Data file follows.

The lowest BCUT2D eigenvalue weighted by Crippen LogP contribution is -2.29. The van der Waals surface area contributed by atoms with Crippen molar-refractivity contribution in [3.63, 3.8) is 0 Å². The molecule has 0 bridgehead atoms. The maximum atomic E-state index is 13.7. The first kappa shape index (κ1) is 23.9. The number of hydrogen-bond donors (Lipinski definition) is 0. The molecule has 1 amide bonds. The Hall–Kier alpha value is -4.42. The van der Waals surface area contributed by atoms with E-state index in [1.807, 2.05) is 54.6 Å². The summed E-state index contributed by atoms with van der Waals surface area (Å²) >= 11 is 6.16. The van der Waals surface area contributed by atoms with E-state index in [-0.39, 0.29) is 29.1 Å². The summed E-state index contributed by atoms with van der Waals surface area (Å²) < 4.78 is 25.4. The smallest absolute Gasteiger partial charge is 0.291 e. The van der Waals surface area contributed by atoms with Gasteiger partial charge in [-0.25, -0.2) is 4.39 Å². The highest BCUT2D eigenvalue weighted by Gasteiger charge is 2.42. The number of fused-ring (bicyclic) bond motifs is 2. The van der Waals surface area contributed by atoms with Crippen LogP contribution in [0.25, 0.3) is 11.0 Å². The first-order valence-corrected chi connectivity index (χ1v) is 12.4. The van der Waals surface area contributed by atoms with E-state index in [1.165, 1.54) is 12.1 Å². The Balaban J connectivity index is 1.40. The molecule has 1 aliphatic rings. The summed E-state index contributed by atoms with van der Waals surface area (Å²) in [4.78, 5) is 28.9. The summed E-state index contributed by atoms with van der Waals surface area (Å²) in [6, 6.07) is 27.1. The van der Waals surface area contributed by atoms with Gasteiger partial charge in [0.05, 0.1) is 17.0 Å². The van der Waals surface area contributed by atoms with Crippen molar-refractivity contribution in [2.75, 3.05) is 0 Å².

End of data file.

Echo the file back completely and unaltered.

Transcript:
The lowest BCUT2D eigenvalue weighted by Crippen LogP contribution is -2.29. The van der Waals surface area contributed by atoms with Crippen molar-refractivity contribution in [3.63, 3.8) is 0 Å². The molecule has 0 bridgehead atoms. The maximum atomic E-state index is 13.7. The first kappa shape index (κ1) is 23.9. The number of hydrogen-bond donors (Lipinski definition) is 0. The molecule has 1 amide bonds. The Hall–Kier alpha value is -4.42. The van der Waals surface area contributed by atoms with E-state index in [1.807, 2.05) is 54.6 Å². The summed E-state index contributed by atoms with van der Waals surface area (Å²) >= 11 is 6.16. The van der Waals surface area contributed by atoms with E-state index in [-0.39, 0.29) is 29.1 Å². The summed E-state index contributed by atoms with van der Waals surface area (Å²) < 4.78 is 25.4. The smallest absolute Gasteiger partial charge is 0.291 e. The van der Waals surface area contributed by atoms with Gasteiger partial charge in [-0.25, -0.2) is 4.39 Å². The highest BCUT2D eigenvalue weighted by Gasteiger charge is 2.42. The number of fused-ring (bicyclic) bond motifs is 2. The van der Waals surface area contributed by atoms with Crippen LogP contribution in [0.25, 0.3) is 11.0 Å². The first-order valence-corrected chi connectivity index (χ1v) is 12.4. The van der Waals surface area contributed by atoms with E-state index in [1.165, 1.54) is 12.1 Å². The Balaban J connectivity index is 1.40. The molecule has 1 aliphatic rings. The summed E-state index contributed by atoms with van der Waals surface area (Å²) in [4.78, 5) is 28.9. The summed E-state index contributed by atoms with van der Waals surface area (Å²) in [6, 6.07) is 27.1. The van der Waals surface area contributed by atoms with Gasteiger partial charge in [0.05, 0.1) is 17.0 Å². The van der Waals surface area contributed by atoms with Crippen molar-refractivity contribution in [2.75, 3.05) is 0 Å².